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The film District 9 made waves as an allegory of apartheid on the big screen, but it has not yet been given its rightful place as a landmark depiction within broader visual cultural studies of Johannesburg and cities in the Global South.

In this book, Landi Raubenheimer argues that District 9’s portrayal of Johannesburg reverberates within a larger body of representations of the city, collectively shaping a unique visual ‘idiom’ for the post-apartheid city as nostalgic dystopia. Delving deeply into District 9, Raubenheimer brings to light the fascination that images of the city as nostalgic dystopia has held for filmmakers, photographers, viewers, and lovers of Johannesburg alike.
Intimations of the Local in a Globalised World
Volume Editors: and
This volume examines how Indigenous theatre and performance from Oceania has responded to the intensification of globalisation from the turn of the 20th to the 21st centuries. It foregrounds a relational approach to the study of Indigenous texts, thus echoing what scholars such as Tui Nicola Clery have described as the stance of a “Multi-Perspective Culturally Sensitive Researcher.” To this end, it proposes a fluid vision of Oceania characterized by heterogeneity and cultural diversity calling to mind Epeli Hau‘ofa’s notion of “a sea of islands.”

Taking its cue from the theories of Deleuze and Guattari, the volume offers a rhizomatic, non-hierarchical approach to the study of the various shapes of Indigeneity in Oceania. It covers Indigenous performance from Aotearoa/New Zealand, Hawai’i, Samoa, Rapa Nui/Easter Island, Australia and the Torres Strait Islands. Each chapter uses vivid case histories to explore a myriad of innovative strategies responding to the interplay between the local and the global in contemporary Indigenous performance. As it places different Indigenous cultures from Oceania in conversation, this critical anthology gestures towards an “imparative” model of comparative poetics, favouring negotiation of cultural difference and urging scholars to engage dialogically with non-European artistic forms of expression.
The Interface between Poetry and Schizophrenia
Wopko Jensma's poetry constitutes an interesting and idiosyncratic response to the strife and turmoil in South Africa in the seventies. Jensma's experimental poetry harnesses the signatures of jazz lyrics, concrete poetry, the avant-garde as well as African dance forms in bizarre cameos of underclass misery and racial oppression. In lieu of metrical regularity and rhyme, the aesthetic experience is simulated by asemantic qualities of speech, sound, and rhythmic undulations in what is best described as a "withdrawal of semantic crutches". Jensma's private idiomatic language, mixing of dialects, the use of syncopation, ellipsis, and experimental topography have no doubt contributed to the cryptic and arcane aberrations associated with schizophrenia. This is the first study that explores the link between Jenma's poetry and schizophrenia and in which image, diction, and story coalesce to voice the anguish and alienation of underclass suffering.
Cultivation of Culture and the Global Circulation of Ideas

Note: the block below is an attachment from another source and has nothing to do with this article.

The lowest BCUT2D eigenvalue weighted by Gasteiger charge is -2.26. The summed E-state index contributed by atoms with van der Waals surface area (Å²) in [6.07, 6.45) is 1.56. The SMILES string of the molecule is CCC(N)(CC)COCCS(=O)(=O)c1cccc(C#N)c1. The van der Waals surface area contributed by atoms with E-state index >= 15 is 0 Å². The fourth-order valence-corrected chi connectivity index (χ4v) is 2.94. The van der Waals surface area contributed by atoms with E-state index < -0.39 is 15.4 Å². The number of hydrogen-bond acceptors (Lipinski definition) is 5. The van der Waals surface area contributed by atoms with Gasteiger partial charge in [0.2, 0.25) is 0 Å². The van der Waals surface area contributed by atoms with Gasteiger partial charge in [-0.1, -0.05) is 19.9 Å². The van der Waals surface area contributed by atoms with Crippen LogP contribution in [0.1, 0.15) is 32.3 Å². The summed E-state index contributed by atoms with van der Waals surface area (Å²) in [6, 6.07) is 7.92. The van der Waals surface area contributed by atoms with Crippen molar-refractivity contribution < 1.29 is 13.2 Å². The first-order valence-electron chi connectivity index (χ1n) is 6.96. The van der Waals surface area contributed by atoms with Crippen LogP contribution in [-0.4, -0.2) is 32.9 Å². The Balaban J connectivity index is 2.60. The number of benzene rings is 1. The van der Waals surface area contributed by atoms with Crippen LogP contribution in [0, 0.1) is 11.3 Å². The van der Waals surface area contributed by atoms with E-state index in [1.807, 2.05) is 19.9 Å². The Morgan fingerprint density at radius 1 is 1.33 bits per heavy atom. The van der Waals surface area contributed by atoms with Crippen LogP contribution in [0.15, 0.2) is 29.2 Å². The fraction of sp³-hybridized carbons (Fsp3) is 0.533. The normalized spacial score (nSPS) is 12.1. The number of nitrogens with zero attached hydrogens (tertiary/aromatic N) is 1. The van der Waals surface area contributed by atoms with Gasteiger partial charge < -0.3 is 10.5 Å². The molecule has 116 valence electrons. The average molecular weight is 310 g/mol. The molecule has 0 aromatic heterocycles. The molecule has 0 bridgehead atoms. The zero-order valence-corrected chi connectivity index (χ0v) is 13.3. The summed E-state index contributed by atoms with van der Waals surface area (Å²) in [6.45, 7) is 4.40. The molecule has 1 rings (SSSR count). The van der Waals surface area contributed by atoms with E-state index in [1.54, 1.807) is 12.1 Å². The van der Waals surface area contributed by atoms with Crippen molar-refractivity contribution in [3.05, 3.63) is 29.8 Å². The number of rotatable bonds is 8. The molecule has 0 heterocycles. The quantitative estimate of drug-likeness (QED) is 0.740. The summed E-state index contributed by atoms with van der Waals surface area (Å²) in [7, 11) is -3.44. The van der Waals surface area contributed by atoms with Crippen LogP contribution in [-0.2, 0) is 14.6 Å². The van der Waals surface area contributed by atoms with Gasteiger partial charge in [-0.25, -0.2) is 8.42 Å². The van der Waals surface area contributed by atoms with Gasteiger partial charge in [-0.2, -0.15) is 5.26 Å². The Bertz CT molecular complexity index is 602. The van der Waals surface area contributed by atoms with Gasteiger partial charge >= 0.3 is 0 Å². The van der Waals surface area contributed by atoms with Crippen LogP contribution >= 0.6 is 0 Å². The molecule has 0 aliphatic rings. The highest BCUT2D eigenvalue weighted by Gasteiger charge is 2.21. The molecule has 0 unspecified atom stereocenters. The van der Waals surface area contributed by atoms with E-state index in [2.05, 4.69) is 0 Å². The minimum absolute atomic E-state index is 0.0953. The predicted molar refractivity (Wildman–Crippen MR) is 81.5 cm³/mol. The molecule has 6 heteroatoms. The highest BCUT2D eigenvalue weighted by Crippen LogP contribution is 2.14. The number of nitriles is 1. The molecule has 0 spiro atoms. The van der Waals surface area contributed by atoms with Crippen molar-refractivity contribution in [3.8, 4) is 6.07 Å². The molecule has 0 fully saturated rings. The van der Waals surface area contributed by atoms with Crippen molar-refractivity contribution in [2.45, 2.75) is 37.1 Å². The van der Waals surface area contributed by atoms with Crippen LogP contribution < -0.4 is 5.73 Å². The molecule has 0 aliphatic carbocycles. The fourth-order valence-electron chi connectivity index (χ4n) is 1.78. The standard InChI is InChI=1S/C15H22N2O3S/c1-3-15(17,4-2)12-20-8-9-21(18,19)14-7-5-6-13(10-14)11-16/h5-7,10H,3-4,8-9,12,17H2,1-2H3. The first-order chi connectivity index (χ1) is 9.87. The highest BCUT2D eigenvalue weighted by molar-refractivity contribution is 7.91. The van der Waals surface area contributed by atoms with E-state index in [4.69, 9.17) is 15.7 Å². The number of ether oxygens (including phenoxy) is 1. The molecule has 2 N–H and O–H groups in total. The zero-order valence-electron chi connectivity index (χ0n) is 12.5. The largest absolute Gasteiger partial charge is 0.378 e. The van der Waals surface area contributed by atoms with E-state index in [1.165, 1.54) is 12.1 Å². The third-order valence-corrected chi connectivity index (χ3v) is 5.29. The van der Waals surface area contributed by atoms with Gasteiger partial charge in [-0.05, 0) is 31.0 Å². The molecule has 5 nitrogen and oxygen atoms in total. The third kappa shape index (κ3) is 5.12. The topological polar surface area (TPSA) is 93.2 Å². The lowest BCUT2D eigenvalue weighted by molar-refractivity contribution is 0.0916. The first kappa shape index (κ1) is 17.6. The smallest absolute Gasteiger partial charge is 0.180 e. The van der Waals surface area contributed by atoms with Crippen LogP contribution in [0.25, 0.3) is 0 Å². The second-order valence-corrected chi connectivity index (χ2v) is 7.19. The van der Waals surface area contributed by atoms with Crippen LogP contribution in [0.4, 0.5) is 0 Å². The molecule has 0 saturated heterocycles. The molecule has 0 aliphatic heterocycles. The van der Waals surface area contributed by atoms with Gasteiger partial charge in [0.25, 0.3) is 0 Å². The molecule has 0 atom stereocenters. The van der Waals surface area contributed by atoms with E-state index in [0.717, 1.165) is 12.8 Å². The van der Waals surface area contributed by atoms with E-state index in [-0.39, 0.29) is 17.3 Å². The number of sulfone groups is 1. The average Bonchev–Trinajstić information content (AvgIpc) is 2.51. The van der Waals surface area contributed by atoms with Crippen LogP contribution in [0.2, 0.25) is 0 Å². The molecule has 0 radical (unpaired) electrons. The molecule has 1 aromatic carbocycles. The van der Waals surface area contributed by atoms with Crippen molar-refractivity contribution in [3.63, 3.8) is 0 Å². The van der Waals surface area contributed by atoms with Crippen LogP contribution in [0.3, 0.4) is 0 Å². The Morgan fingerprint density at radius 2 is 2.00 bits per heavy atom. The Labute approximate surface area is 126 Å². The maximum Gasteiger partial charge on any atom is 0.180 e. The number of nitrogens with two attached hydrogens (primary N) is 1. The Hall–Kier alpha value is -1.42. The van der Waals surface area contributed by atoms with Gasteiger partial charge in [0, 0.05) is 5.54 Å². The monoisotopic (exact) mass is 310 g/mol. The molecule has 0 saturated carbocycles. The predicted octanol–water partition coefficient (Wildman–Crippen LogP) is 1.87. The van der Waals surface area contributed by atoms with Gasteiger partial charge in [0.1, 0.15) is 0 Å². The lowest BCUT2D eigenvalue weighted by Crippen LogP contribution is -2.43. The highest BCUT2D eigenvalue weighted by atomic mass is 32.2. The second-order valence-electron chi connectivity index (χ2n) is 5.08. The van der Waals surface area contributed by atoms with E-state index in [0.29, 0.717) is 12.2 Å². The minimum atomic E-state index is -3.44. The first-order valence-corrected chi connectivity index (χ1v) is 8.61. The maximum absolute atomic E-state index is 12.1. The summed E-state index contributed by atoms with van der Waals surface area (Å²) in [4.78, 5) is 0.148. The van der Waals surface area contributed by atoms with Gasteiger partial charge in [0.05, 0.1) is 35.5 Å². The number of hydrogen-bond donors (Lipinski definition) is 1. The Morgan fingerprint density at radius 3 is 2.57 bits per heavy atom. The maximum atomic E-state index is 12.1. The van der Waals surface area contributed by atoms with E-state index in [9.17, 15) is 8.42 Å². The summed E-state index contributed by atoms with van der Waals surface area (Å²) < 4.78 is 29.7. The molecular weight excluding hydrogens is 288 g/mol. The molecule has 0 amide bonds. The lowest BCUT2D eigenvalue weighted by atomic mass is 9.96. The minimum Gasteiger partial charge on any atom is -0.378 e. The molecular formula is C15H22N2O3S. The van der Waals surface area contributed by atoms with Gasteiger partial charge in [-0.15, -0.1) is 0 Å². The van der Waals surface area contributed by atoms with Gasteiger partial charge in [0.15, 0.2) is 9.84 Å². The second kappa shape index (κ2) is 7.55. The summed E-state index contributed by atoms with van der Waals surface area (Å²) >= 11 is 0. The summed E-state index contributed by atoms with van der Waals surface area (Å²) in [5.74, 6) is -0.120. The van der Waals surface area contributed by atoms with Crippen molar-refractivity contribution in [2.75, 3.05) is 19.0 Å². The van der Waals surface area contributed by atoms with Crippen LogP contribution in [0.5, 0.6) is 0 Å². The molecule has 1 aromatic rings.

Through the concept of ‘Romantic nationalism’, this interdisciplinary global historical study investigates cultural initiatives in (British) India that aimed at establishing the nation as a moral community and which preceded or accompanied state-oriented political nationalism. Drawing on a vast array of sources, it discusses important Romantic nationalist traits, such as the relationship between language and identity, historicism, artistic revivalism and hero worship. Ultimately, this innovative book argues that because of the confrontation with European civilization and processes of modernization at large, cultivation of culture in British India was morally and spiritually more important to the making of the nation than in Europe.
The anthology consists of essays authored by scholars of different nationalities from diverse cultures, nations and primary languages. They cover Conrad’s presence across multiple media (fiction, films, comics, and graphic novels).

The collection is unique because the contributors focused on Conrad’s presence in contemporary culture – a constantly changing field – rather than well-trodden paths. The exploration of Polish, French, Italian, Spanish, English and American works of art strengthens its originality. The artists discussed in connection with Conrad include Olga Tokarczuk, Stanisław Lem, Robert Silveberg, Loic Godart, Christian Bobin, Christian Perrissin, Tom Tirabosco, Eduardo Berti, J.M. Coetzee, Michelangelo Antonioni.

Last but not least, the volume contains 20 stunning reproductions in full colour from films, graphic novels and comics.
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Edited by Rose Mary Allen and Sruti Bala, this comprehensive handbook of gender studies scholarship on the Dutch Caribbean islands thematically covers the history of movements for gender equality; the relation of gender to race, colonialism, sexuality; and the arts and popular culture. The handbook offers unparalleled insights into a century of debates around gender from the six islands of the Dutch Caribbean (Curaçao, Bonaire, Aruba, St. Maarten, St. Eustatius and Saba).

This handbook makes gender studies in the Dutch Caribbean accessible to an international readership. Besides key academic writings, it includes primary historical sources, translations from Papiamento and Dutch, as well as personal memoirs and poetry.